Died at California.
O Kuokoa Newspaper; Aloha oe:—
Please insert the words above in an open space of your depository, and through you it will be seen far and wide; perhaps his relations are living. Pita Kaaihuepuaa died on the 5th of April. The reason he died is like this: On the 29th of March, six indians [ilikini] appeared at his house and asked for a canoe to the other side of Butte Slough, a large river whose waters flow angrily and with great force; and the place where his house stood, was at the mouth of that river. He gave them a canoe, perhaps the length of the canoe was four cubits [kupita] and the width was one cubit and a half. First taken were four, leaving one and the one who rowed [? Lawe mua ia eha, a koe hookahi a me ka mea hoi nana e hoe], but they soon flipped over. And being that the indians were drowning in the billows of the water, and the time was near when would leave the life of sorrows of this world, and their people on shore wailed because of the tragic circumstances, so this Hawaiian ran at once to save them on another canoe of the same length and came upon them. He called out, “Don’t grab my canoe or we will all overturn. Grab onto the canoes [? E paa no oukou i na waa] and I will tow you to land.” Those indians did not pay heed. They immediately grabbed his canoe and it overturned, and they all swam together in Waialoha. He tried to get them to shore, and one was lost from that. The reason he did not get to shore as well, was because when he got them ashore, he moved into a place where the water was strong. He tried to get to a place for him to come to shore, but he could not. He was taken three miles away and found by some haole. This man was from Honolulu, and all the Californians who went back to Hawaii are familiar with him. Aloha to all of you.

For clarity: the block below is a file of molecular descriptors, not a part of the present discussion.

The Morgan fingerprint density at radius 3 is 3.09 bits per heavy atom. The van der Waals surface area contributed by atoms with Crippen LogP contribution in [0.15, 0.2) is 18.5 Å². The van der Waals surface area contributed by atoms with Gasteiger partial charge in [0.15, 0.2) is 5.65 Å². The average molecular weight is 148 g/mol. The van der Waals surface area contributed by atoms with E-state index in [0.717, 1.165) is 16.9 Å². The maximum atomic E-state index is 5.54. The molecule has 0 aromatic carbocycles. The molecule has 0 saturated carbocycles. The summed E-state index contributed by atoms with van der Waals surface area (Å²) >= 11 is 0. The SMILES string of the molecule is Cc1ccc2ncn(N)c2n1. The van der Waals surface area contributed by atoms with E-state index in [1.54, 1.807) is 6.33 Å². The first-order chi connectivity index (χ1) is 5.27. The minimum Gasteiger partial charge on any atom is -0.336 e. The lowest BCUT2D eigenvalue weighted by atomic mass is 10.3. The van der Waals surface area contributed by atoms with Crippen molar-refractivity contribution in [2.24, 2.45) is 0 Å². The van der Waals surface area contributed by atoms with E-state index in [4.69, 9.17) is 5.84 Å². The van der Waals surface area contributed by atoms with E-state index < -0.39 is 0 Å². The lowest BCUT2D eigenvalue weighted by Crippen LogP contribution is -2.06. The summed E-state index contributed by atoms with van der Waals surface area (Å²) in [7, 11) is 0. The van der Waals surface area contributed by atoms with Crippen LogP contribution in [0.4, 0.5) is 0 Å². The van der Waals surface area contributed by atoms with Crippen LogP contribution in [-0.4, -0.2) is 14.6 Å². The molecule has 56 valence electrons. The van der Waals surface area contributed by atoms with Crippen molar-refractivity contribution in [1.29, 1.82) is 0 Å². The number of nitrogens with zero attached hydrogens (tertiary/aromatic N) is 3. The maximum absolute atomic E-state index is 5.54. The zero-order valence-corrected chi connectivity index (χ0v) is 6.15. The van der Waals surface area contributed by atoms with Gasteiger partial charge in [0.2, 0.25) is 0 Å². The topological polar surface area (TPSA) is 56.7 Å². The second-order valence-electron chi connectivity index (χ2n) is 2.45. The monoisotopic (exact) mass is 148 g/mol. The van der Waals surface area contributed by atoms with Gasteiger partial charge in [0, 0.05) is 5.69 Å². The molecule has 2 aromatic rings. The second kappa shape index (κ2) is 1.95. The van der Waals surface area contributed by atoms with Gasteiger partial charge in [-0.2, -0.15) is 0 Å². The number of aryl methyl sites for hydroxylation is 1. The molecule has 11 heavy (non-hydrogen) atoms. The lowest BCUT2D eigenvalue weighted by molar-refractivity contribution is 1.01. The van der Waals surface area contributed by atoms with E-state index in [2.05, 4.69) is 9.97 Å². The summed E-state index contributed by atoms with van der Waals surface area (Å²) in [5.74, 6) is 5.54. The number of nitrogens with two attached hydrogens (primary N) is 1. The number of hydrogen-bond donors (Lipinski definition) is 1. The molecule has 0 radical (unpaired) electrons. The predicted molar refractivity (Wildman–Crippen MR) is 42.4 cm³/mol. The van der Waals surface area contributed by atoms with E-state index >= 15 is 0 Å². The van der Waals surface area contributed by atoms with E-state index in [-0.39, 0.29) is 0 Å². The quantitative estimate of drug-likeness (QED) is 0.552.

J. A. Kapahukula,
West Butte Sutter Co., California. Aug. 31, 1868.
(Kuokoa, 11/28/1868, p. 4)